Will attempts to introduce a universal basic income ever move beyond the experimentation phase? At present, Alaska is the only state to have implemented a real universal basic income. Alaskans have been receiving a UBI since 1982, but it is financed by oil revenue so the amount varies in accordance with profits. For example, the monthly payment was about €80 in 2016. This is far from the amount Hamon has in mind for France. It’s also much lower than the amount trialled in Finland from 2017 to 2018, when 2,000 unemployed people received a monthly payment of €560. However, the project was abandoned when its impact on employment was deemed too small. On a larger scale, a UBI might even increase the risk of poverty, according to the Organisation for Economic Co-operation and Development. Its calculations for France show this would mean a drop in income for 30% of households, including a large proportion of the unemployed. Such a reform would result in more frequent losses among the poorest and the richest, with the middle classes more likely to gain.

For advocates of a universal basic income, there’s little point in drawing such conclusions without real trials taking place first. Yet there is a wealth of experience out there, whether thanks to crowdfunded raffles in Germany, oil money in Alaska or surveys looking at how much we really need to be happy as examined in the UN’s World Happiness Report.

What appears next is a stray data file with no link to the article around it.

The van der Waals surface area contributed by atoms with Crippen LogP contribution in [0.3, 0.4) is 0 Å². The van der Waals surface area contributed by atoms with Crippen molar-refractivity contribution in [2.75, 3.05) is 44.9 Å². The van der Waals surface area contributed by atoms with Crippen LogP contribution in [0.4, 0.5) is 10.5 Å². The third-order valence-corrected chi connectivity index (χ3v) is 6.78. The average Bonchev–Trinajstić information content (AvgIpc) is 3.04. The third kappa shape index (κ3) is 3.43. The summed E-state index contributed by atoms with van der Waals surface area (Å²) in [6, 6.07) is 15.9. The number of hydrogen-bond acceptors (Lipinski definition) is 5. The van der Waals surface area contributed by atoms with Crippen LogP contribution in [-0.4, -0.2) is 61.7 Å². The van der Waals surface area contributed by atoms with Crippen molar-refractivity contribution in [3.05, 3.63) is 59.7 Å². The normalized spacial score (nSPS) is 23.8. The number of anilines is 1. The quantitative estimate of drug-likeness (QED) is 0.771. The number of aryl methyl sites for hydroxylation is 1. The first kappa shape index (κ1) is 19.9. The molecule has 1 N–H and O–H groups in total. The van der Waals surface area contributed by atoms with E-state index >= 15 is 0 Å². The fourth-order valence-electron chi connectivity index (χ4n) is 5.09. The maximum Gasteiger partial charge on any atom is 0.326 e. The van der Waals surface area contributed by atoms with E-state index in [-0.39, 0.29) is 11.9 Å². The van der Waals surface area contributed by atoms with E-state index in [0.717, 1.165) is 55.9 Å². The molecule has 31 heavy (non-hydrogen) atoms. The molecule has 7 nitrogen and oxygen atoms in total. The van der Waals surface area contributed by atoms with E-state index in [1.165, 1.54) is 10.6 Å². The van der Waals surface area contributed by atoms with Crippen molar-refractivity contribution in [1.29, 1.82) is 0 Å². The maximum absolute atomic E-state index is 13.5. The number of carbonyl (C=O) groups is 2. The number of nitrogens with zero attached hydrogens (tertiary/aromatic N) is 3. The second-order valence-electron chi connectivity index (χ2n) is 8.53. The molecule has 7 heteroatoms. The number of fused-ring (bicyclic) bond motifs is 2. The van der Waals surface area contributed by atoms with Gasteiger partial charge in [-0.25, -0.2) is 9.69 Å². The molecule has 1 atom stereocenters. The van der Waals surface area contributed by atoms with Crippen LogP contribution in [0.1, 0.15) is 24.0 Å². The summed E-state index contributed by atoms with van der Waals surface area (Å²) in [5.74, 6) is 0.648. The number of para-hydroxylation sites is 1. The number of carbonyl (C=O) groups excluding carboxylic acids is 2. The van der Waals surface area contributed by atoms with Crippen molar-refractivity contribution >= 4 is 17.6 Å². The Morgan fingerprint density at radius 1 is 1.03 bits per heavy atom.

French economist David Cayla of Économistes Atterrés (Appalled Economists), a group of economists, academics and citizens, has a strong view on the subject. “Universal income is a red herring!” he said. Besides the cost of financing it, which is one of the main objections raised by critics, there’s also the disconnect between work and wealth. “If you want to distribute more wealth, you have to produce more. However, proponents of a universal basic income have a more sober conception of a society based on a reduction in working time, which will automatically lead to a decrease in wealth. [The idea] doesn’t hold. The role of the state is not to distribute money but to facilitate the means of inclusion. This requires the creation of public jobs, orders for private companies and the development of a strong industrial policy. For me, it’s unrealistic to imagine that a universal basic income will provide an exceptional response to this situation.”

Regardless of which side you’re on in this argument, the triple crisis—environmental, health and economic—has created the desire for a different type of society, a different job market, and a better work-life balance. It should, therefore, come as no surprise that some people dream of changing the model altogether.

Translated by Andrea Schwam

Photo: WTTJ